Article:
Friday, 5 May 2017

West End. Part Two. A Love Affair With Colour.

                                                 ALL PHOTOS CLICK FULL SCREEN.
The second and last part of my spring photo gallery set in Glasgow's West End district. This is Ashton Lane off Byres Road, a tiny minor back street full of trendy bars, restaurants, shops and a cinema. The main reason this can survive and thrive here is that it backs straight onto the University of Glasgow Campus which is 50 steps away from the end of this lane. A morning delivery here as normally this place is busy with people so awkward for good polite photography without getting random faces rightfully glaring at the intrusion of privacy.
Indeed if you walk to the far end of this short lane you are faced with this wall of buildings ( University of Glasgow) but a passageway underneath and some stairs leads you into the heart of the university grounds. Grey on this side----
Brighter on the other. A 'secret garden' of sorts with the 'flowers' being an education and hopefully a well paid job at the end of it. University Library in the black tower behind. The university art gallery is also here with the museum just across the street in the older buildings. Both are open to the public for well behaved visitors and are worth inspection.
The University gardens are not extensive but they pack a lot in around the various buildings and of course you have Kelvingrove Park and The Botanic Gardens five minutes walk away.
Botanic Gardens spring display.
Kelvingrove Park. The 'Rose Red City' is usually a term associated with Petra in Jordan but in this view Glasgow's West End  has a minor claim to the title as well with massed rows of Old Red Sandstone tenements clustered around 'the crown' of the city's Indian sub- continent inspired Museum and Art Gallery- with one of the UK's finest collections inside. It even has a district called Jordanhill close by so maybe the city father's made the connection as well with the local red building material they were using as Petra was 're-discovered' by western cultures in 1812 with  Glasgow's showpiece museum taking shape by the end of that same century. Both architectural wonders.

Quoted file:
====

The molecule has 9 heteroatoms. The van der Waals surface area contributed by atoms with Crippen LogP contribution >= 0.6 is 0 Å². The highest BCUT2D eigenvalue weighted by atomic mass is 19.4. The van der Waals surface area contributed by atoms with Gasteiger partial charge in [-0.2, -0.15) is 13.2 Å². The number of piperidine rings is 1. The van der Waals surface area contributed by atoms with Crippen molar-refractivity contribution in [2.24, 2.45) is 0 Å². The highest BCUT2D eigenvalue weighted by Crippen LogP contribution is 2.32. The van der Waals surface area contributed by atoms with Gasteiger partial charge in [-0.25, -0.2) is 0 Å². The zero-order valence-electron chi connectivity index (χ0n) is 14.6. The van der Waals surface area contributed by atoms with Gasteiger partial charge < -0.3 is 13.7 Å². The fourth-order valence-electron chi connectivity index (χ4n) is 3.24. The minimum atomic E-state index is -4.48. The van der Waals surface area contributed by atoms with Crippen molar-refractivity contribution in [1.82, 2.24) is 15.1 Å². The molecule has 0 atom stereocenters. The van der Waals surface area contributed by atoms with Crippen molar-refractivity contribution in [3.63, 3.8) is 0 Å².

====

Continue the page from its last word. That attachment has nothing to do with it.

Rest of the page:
Maybe they were fed up with imitating Greek and Roman styles by then and  just fancied a more exotic eastern flavour.
Another view of the university.
And the main entrance where most graduates line up to get their photos taken.
Another view of the lanes district- this time Cresswell Lane further up Byres Road.
A famous upmarket Glasgow bar and restaurant in Ashton Lane. When Alex and I went to remote Knoydart  a couple of years ago and camped at Inverie village, the pub and clientele there reminded me strongly of this place. Dozens of folk, obviously very affluent and well heeled chomping down on elaborate seafood platters while Alex and I propped up the bar on the only seats left in the place, munching a packet of crisps and bacon fries respectively. With visiting yachts moored in the bay, stockbrokers and investment bankers talking shop inside, and hundreds of pounds changing hands for food bills it did not strike us as 'The Remotest Pub on the British Mainland' in any way, shape or form. It's fair to say we were slightly disappointed as we both remembered Knoydart when it was completely off grid and unknown-  just sheep, sheepdogs, deer and occasional scruffy backpackers wandering around in a god forsaken boggy wilderness in the days when a tenner bought you a full tank of petrol and a week's worth of mountain bagging. Parts of Glasgow felt less populated than Knoydart that particular weekend... and certainly wilder.
Ashton Lane. A colourful place and rarely as quiet as this early morning photo suggests.
Great Western Road now near Binghams Pond. This wide highway that runs from the city centre to its western boundary does live up to its tag and is a real joy in spring and summer with hundreds of different flowering trees and over a million daffodils lining the route.
Daffodils en an impressionist painting.